Truest is a stunning, addictive debut. Romantic, fun, tender, and satisfying, it asks as many questions as it answers.
6th read for #ARCAugust

I have a lot of thoughts here, so bare with me.

I enjoyed how Truest touched down on a disorder that isn't really well-known, depersonalization disorder, or the feeling of living in a dream. It's part of the dissociative disorders in the DSM-5 (abnormal psychology was one of my favorite classes so recalling this is fun). This brought something different to the whole summer romance table.

Friday, August 18, 2017

[Review] All the Ways the World Can End by Abby Sher

All the Ways the World Can End by Abby Sher
Rating: 2.5 stars

Format: ARC Paperback
Published: July 11th 2017

Goodreads Synopsis: 

Lenny (short for Eleanor) feels like the world is about to end. Her best friend is moving to New York City to attend Julliard and her dad has terminal cancer. To cope with her stress Lenny is making a list of all the ways the world can end—designer pathogens, blood moon prophecies, alien invasion—and stockpiling supplies in a bunker in the backyard. Then she starts to develop feelings for her dad's very nice young doctor—and she thinks he may have feelings for her too. Spoiler alert: he doesn't. But a more age-appropriate love interest might. In a time of complete uncertainty, one thing's for sure: Lenny's about to see how everything is ending and beginning. All at the same time.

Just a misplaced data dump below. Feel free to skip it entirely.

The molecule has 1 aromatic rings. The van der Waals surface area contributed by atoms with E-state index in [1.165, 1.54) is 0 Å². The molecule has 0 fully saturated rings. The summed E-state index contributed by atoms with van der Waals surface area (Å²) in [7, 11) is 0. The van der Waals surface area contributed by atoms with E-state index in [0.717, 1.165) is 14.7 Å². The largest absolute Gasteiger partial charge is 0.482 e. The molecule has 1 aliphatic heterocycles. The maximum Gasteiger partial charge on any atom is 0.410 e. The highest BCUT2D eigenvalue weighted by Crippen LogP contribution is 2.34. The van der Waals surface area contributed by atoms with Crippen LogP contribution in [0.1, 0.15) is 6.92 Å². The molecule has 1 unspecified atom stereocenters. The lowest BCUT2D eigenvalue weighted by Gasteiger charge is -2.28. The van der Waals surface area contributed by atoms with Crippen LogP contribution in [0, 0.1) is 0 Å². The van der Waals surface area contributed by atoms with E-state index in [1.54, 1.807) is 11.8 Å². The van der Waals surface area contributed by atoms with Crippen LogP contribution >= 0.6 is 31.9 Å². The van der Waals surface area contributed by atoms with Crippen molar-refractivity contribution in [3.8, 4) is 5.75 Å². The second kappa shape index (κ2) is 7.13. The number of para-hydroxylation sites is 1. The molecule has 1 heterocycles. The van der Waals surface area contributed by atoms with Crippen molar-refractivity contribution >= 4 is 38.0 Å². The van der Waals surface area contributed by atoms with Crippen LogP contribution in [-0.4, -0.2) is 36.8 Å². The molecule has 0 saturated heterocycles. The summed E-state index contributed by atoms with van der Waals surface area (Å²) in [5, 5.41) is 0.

5th read for #ARCAugust

I'm a bit conflicted on the rating of this book, to be honest.

I understood it well enough. Eleanor, who is better known as Lenny, and her family are trying to cope with her dad's metastatic rectal cancer that he's slowly dying from. Her mom, who is nicknamed Sergeant Nutbags, tries her hardest to find a cure, and that often comes in the form of some insane diet or health video. Her older sister is away at college and seem to escape the stressors that come from her family to enjoy her college party life. Lenny is the frustrated one, and her method of venting is through anger. She also has a crush on her father's stand-in resident doctor, Dr. Ganesh.

Wednesday, August 16, 2017

[Review] Rose Under Fire by Elizabeth Wein

Rose Under Fire by Elizabeth Wein
Series: Code Name Verity #2
Rating: 4 stars

Format: ARC Paperback
Published: September 10th 2013

Goodreads Synopsis: